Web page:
Very interesting and informative new piece on Smith-Mundt
Thursday, June 14th 2012
We are delighted to share with you a great new piece on Smith-Mundt provided to the Council by its author Jeremy Berkowitz.
In "Why Repeal of Smith-Mundt is Not Enough for Public Diplomacy" Berkowitz discusses what the recent attempts by Congressmen Adam Smith (D-WA) and Mac Thornberry (R-TX) "to repeal the outdated domestic dissemination ban first inserted in Smith-Mundt in 1948, and later strenghtened in 1972" would mean (or would not mean) for U.S. public diplomacy.
Among other things Berkowitz argues:
"The repeal of the domestic dissemination ban is a good thing for public diplomacy, and the changes currently made are narrowly tailored. The bill makes clear that the repeal of the ban only applies to material produced by the State Department after the law goes into effect. The bill also makes clear that Smith-Mundt only applies to the State Department. This means that the Defense Department, which routinely produces psy-op materials for countries where the U.S. military is fighting wars, would not be obligated to release those materials upon request."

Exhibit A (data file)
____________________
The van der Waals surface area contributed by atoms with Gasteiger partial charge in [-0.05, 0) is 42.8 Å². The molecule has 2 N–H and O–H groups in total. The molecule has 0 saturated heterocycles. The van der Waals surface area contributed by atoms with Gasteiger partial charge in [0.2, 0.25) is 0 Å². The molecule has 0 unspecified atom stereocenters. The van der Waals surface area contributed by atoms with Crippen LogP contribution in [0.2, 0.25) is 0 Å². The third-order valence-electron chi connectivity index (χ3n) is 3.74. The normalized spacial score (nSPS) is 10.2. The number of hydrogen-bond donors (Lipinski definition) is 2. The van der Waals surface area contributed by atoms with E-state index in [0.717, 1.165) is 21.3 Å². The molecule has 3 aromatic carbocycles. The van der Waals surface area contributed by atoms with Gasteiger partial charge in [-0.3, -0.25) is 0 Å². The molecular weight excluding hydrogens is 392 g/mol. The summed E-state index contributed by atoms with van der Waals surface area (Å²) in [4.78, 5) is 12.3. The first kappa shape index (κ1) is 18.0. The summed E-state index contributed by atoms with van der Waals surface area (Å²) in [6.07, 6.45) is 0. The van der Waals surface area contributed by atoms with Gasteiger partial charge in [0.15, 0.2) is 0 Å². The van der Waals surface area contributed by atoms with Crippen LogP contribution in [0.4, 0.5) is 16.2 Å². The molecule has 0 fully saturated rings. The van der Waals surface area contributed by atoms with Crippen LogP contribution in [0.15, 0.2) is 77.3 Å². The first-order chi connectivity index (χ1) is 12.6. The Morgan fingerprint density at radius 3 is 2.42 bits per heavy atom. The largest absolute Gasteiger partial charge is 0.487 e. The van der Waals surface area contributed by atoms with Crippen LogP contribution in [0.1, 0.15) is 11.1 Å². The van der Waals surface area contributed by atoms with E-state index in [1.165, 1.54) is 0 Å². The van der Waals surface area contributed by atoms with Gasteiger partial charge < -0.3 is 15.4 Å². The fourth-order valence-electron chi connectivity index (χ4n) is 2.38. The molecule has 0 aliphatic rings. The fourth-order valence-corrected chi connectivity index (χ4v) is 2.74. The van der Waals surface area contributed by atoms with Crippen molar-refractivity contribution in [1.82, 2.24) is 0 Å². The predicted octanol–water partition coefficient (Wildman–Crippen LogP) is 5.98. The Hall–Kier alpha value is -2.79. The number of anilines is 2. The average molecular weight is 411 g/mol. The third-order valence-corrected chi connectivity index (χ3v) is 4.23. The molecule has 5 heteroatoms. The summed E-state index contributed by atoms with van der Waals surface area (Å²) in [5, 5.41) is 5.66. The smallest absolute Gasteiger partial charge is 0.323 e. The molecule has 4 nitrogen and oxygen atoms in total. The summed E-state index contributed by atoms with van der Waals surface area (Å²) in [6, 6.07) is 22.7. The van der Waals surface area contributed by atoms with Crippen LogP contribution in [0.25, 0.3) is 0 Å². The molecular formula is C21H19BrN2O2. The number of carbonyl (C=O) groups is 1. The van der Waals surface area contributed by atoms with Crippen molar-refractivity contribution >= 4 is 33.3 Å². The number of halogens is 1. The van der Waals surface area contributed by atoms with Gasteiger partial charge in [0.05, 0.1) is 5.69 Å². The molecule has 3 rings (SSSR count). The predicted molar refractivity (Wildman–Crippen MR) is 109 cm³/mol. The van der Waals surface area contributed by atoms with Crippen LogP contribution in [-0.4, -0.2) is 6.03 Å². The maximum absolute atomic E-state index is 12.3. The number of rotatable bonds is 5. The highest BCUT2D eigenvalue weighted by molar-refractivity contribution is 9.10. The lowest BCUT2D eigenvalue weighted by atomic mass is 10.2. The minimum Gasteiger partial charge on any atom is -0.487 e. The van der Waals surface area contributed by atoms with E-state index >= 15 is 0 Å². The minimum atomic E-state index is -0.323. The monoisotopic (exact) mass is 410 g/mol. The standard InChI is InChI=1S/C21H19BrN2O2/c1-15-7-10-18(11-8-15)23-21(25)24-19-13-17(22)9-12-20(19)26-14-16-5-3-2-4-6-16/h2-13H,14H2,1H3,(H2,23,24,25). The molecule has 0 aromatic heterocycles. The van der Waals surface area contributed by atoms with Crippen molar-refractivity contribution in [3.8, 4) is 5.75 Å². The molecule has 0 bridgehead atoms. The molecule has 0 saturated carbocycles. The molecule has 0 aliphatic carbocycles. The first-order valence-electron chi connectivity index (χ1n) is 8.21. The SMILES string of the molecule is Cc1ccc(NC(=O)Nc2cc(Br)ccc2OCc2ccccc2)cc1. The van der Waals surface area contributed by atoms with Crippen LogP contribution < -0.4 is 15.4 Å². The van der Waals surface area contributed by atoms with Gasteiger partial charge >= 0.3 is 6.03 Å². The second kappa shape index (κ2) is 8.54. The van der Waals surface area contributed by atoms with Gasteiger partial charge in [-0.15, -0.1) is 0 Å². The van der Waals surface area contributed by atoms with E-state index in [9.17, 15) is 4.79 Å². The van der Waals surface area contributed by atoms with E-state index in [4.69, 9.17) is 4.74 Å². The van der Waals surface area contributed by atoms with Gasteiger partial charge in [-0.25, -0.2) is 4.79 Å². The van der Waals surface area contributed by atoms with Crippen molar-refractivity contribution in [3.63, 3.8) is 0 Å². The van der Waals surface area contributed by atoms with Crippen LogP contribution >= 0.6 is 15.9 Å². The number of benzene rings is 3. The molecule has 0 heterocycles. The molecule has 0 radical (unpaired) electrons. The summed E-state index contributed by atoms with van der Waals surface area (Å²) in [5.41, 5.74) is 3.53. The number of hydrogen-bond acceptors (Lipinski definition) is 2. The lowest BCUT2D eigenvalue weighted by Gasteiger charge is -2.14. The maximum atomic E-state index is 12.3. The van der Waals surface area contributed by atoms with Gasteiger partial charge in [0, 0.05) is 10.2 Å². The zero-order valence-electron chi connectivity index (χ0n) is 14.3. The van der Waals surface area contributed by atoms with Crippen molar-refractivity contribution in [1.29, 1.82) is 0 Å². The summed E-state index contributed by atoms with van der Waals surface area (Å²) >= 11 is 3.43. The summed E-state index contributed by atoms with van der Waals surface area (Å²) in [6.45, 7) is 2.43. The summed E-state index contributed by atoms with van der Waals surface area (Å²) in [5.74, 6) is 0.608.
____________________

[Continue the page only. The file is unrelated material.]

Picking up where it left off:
"However, there should be concern that this amendment is not providing public diplomacy with the proper attention it deserves during a legislative debate. A simple repeal of the domestic dissemination ban, while necessary, is insufficient, as protections will be needed to ensure that State Department personnel do not encounter interference with their work. However, more importantly, Smith and Thornberry are denying Congress the opportunity to have an important discussion about the role of public diplomacy in 2012. When Smith-Mundt was passed in 1948, it culminated a three year debate over the type of international information strategy the U.S. government wanted to establish after World War II. The stakes of public diplomacy currently demand a similar debate."
Read a copy of Berkowitz' full piece here.